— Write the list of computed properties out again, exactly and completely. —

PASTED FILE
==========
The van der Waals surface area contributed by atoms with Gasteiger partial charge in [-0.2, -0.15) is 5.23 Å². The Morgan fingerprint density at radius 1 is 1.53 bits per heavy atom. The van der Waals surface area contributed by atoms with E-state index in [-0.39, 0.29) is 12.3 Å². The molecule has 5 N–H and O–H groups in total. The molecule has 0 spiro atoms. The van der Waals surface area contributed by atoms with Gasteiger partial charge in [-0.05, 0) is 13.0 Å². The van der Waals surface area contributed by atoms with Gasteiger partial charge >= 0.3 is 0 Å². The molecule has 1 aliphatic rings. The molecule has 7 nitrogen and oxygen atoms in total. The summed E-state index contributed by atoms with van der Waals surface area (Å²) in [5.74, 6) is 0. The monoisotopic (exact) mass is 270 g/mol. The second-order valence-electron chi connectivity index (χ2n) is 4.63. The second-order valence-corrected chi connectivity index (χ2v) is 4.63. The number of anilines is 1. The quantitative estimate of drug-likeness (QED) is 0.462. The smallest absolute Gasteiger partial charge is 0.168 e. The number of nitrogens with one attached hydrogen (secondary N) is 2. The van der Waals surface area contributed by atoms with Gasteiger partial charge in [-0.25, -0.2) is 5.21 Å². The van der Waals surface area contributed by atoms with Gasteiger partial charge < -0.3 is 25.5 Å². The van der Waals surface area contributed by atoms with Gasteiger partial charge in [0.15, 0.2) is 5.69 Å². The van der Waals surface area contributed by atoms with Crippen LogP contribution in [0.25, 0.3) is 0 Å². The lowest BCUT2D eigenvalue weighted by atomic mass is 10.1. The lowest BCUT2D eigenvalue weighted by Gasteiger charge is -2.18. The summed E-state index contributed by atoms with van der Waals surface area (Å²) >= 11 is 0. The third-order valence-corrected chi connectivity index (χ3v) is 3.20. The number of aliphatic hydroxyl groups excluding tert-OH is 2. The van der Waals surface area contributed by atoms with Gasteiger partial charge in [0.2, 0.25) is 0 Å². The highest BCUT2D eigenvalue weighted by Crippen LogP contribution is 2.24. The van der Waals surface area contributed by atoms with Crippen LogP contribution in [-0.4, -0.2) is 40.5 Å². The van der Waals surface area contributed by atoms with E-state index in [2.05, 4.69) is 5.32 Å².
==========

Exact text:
The van der Waals surface area contributed by atoms with Gasteiger partial charge in [-0.2, -0.15) is 5.23 Å². The Morgan fingerprint density at radius 1 is 1.53 bits per heavy atom. The van der Waals surface area contributed by atoms with E-state index in [-0.39, 0.29) is 12.3 Å². The molecule has 5 N–H and O–H groups in total. The molecule has 0 spiro atoms. The van der Waals surface area contributed by atoms with Gasteiger partial charge in [-0.05, 0) is 13.0 Å². The van der Waals surface area contributed by atoms with Gasteiger partial charge >= 0.3 is 0 Å². The molecule has 1 aliphatic rings. The molecule has 7 nitrogen and oxygen atoms in total. The summed E-state index contributed by atoms with van der Waals surface area (Å²) in [5.74, 6) is 0. The monoisotopic (exact) mass is 270 g/mol. The second-order valence-electron chi connectivity index (χ2n) is 4.63. The second-order valence-corrected chi connectivity index (χ2v) is 4.63. The number of anilines is 1. The quantitative estimate of drug-likeness (QED) is 0.462. The smallest absolute Gasteiger partial charge is 0.168 e. The number of nitrogens with one attached hydrogen (secondary N) is 2. The van der Waals surface area contributed by atoms with Gasteiger partial charge in [-0.25, -0.2) is 5.21 Å². The van der Waals surface area contributed by atoms with Gasteiger partial charge < -0.3 is 25.5 Å². The van der Waals surface area contributed by atoms with Gasteiger partial charge in [0.15, 0.2) is 5.69 Å². The van der Waals surface area contributed by atoms with Crippen LogP contribution in [0.25, 0.3) is 0 Å². The lowest BCUT2D eigenvalue weighted by atomic mass is 10.1. The lowest BCUT2D eigenvalue weighted by Gasteiger charge is -2.18. The summed E-state index contributed by atoms with van der Waals surface area (Å²) >= 11 is 0. The third-order valence-corrected chi connectivity index (χ3v) is 3.20. The number of aliphatic hydroxyl groups excluding tert-OH is 2. The van der Waals surface area contributed by atoms with Gasteiger partial charge in [0.2, 0.25) is 0 Å². The highest BCUT2D eigenvalue weighted by Crippen LogP contribution is 2.24. The van der Waals surface area contributed by atoms with Crippen LogP contribution in [-0.4, -0.2) is 40.5 Å². The van der Waals surface area contributed by atoms with E-state index in [2.05, 4.69) is 5.32 Å².